Members of the No-Reservations Generation are also out in force, these days, at Mission Chinese Food, the new Lower East Side branch of the Korean-American chef Danny Bowiens extravagantly praised neo-Sichuan restaurant in San Francisco. The space, on Orchard Street, is designed like a classic low-rent takeout joint. Theres a bare-bones carryout counter up front, with great glowing photos of Bowiens meaty, David Chang-influenced creations (broccoli beef cheek, thrice-cooked bacon, stir-fried pork jowl) lit up on a plastic light box display. The dining room, which you get to by walking through a narrow passageway past the appropriately dingy kitchen, is about the size of a large toolshed and features a billowing red-and-gold Chinese dragon hung from the ceiling. Chang-style rock ballads blare from the speakers even during lunchtime hours, and if you go for dinner, the wait for a table can take two hours or more.
Eaten separately, or in tiny doses, Bowiens antic, umami-bomb creations have a certain gut-busting charm. But with a handful of exceptions (tea-smoked eel rolls, lamb-cheek dumplings, the smoky thrice-cooked bacon, a deliciously restorative salted pepper broth with pumpkin and wild pepper leaves), the one-note, meat-centric focus on Sichuan cuisine sent my fellow diners and me into a peppery, protein-induced death spiral from which there was little relief or escape. That silky, normally subtle Sichuan specialty, ma po tofu, is muffled here in a great burgerlike mound of ground pork. The stir-fried pork jowls are notable as far as pork jowls go, but after an exhausted bite or two, I found myself rooting around for the fat pink radishes that accompanied them. In the Chang tradition, there are no desserts, although chances are youll be so bloated with overspiced pork and offal products that you wont really care.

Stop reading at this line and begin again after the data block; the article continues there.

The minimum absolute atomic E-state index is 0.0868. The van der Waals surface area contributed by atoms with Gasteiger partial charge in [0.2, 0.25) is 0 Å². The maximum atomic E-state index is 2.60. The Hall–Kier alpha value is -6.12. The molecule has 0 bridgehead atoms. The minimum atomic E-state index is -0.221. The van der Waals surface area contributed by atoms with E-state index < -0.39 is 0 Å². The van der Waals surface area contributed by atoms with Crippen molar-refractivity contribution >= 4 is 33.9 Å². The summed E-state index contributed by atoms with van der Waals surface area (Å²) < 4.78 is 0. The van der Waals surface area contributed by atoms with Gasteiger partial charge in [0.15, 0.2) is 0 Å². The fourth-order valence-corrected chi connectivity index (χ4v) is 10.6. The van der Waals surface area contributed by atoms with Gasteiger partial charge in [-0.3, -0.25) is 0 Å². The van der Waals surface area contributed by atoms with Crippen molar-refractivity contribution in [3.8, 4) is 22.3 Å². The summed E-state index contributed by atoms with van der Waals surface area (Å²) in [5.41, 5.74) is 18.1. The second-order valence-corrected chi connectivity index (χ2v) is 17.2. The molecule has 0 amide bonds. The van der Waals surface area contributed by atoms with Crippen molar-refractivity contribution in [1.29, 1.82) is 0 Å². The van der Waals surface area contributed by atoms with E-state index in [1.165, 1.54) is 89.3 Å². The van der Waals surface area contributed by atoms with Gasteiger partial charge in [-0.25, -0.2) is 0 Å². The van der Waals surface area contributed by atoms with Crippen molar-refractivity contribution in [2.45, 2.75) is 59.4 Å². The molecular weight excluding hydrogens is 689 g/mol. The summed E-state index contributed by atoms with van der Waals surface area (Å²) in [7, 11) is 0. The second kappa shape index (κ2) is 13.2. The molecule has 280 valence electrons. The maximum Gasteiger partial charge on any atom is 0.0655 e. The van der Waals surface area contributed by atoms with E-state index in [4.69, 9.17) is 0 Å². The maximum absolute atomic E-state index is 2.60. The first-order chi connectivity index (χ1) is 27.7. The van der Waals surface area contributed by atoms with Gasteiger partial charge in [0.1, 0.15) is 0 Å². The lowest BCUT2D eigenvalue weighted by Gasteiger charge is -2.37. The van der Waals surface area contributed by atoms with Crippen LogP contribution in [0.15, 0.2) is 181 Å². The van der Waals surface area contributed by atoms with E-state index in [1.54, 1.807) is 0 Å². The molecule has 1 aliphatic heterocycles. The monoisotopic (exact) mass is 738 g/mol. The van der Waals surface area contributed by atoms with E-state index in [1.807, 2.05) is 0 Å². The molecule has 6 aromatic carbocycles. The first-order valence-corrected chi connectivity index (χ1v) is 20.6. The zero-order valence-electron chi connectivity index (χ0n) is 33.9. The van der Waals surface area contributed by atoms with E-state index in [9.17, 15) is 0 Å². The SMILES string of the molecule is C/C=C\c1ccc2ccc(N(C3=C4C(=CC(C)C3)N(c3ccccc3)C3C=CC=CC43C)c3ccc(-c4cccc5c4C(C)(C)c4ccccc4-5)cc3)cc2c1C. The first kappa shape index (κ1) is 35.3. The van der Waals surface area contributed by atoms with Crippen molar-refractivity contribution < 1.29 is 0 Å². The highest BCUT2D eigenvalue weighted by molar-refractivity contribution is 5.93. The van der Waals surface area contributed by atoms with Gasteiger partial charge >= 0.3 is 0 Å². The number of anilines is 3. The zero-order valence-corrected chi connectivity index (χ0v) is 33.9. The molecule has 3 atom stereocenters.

Pok Pok Ny
127 Columbia St., nr. Kane St., Columbia Street Waterfront District; 718-923-9322
Hours: Dinner 5:30 to 10:30 p.m. daily.
Prices: $8.50 to $20.
Ideal Meal: Ikes Vietnamese fish-sauce wings; hoi thawt or smoked-eggplant salad; Northern Thai pork belly and shoulder curry, roasted chicken or pork laap; mango with sticky rice, jelly beer.
Note: Pok Pok Ny is now open seven days a week, which may (or may not) lessen the crush for tables.
Scratchpad: Long lines be damned: One star for atmosphere, and another two for the uncannily faithful regional Thai cooking.
Mission Chinese Food
154 Orchard St., nr. Rivington St.; 212-529-8800
Hours: Dinner Thursday through Tuesday 5:30 p.m. to midnight. Lunch Friday through Tuesday noon to 2 p.m.
Prices: Appetizers, $4 to $13; entrées, $10 to $15.
Ideal Meal: Tea-smoked eel rolls, lamb-cheek dumplings in red oil, thrice-cooked bacon, wild pepper leaves in salted chile broth.
Note: Free beer is served to the throngs waiting for a table at dinner time, but the best time to dine without a wait is at lunch.
Scratchpad: Half a star for ingenuity and another half for the first two or three tantalizing bites of thrice-cooked bacon, before the food coma sets in.
This story appeared in the July, 30, 2012 issue of New York Magazine.BEGIN SLIDESHOW